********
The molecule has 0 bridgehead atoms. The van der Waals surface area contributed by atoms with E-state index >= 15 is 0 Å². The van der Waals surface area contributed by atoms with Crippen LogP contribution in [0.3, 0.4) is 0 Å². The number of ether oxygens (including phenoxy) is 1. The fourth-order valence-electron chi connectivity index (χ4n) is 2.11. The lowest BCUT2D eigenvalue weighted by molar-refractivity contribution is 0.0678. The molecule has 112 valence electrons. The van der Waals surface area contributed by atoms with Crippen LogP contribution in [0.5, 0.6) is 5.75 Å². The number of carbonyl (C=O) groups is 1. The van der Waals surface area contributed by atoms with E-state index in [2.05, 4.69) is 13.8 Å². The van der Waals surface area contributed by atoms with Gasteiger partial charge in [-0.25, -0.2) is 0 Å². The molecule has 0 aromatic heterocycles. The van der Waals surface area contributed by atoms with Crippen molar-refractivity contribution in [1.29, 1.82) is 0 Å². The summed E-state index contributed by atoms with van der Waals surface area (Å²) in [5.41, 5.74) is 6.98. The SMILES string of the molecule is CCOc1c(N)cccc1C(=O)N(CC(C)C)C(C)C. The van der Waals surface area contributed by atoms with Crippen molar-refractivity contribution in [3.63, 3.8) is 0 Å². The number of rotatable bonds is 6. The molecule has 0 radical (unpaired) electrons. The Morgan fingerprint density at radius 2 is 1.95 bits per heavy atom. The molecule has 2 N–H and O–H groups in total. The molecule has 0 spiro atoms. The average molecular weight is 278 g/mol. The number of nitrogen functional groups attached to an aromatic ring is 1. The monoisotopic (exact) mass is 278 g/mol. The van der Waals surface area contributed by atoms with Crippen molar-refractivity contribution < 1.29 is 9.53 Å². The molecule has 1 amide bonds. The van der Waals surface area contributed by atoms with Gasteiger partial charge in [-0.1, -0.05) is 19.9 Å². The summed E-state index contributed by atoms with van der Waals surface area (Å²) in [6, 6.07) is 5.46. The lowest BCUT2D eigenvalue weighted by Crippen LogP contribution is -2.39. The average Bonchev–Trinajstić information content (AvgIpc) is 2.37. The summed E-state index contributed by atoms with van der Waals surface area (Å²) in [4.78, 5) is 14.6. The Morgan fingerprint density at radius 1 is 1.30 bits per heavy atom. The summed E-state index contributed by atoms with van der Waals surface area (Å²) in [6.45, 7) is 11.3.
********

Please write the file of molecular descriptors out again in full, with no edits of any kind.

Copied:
The molecule has 0 bridgehead atoms. The van der Waals surface area contributed by atoms with E-state index >= 15 is 0 Å². The van der Waals surface area contributed by atoms with Crippen LogP contribution in [0.3, 0.4) is 0 Å². The number of ether oxygens (including phenoxy) is 1. The fourth-order valence-electron chi connectivity index (χ4n) is 2.11. The lowest BCUT2D eigenvalue weighted by molar-refractivity contribution is 0.0678. The molecule has 112 valence electrons. The van der Waals surface area contributed by atoms with Crippen LogP contribution in [0.5, 0.6) is 5.75 Å². The number of carbonyl (C=O) groups is 1. The van der Waals surface area contributed by atoms with E-state index in [2.05, 4.69) is 13.8 Å². The van der Waals surface area contributed by atoms with Gasteiger partial charge in [-0.25, -0.2) is 0 Å². The molecule has 0 aromatic heterocycles. The van der Waals surface area contributed by atoms with Crippen molar-refractivity contribution in [1.29, 1.82) is 0 Å². The summed E-state index contributed by atoms with van der Waals surface area (Å²) in [5.41, 5.74) is 6.98. The SMILES string of the molecule is CCOc1c(N)cccc1C(=O)N(CC(C)C)C(C)C. The van der Waals surface area contributed by atoms with Crippen molar-refractivity contribution in [3.63, 3.8) is 0 Å². The number of rotatable bonds is 6. The molecule has 0 radical (unpaired) electrons. The Morgan fingerprint density at radius 2 is 1.95 bits per heavy atom. The molecule has 2 N–H and O–H groups in total. The molecule has 0 spiro atoms. The average molecular weight is 278 g/mol. The number of nitrogen functional groups attached to an aromatic ring is 1. The monoisotopic (exact) mass is 278 g/mol. The van der Waals surface area contributed by atoms with Crippen molar-refractivity contribution < 1.29 is 9.53 Å². The molecule has 1 amide bonds. The van der Waals surface area contributed by atoms with Gasteiger partial charge in [-0.1, -0.05) is 19.9 Å². The summed E-state index contributed by atoms with van der Waals surface area (Å²) in [6, 6.07) is 5.46. The lowest BCUT2D eigenvalue weighted by Crippen LogP contribution is -2.39. The average Bonchev–Trinajstić information content (AvgIpc) is 2.37. The summed E-state index contributed by atoms with van der Waals surface area (Å²) in [4.78, 5) is 14.6. The Morgan fingerprint density at radius 1 is 1.30 bits per heavy atom. The summed E-state index contributed by atoms with van der Waals surface area (Å²) in [6.45, 7) is 11.3.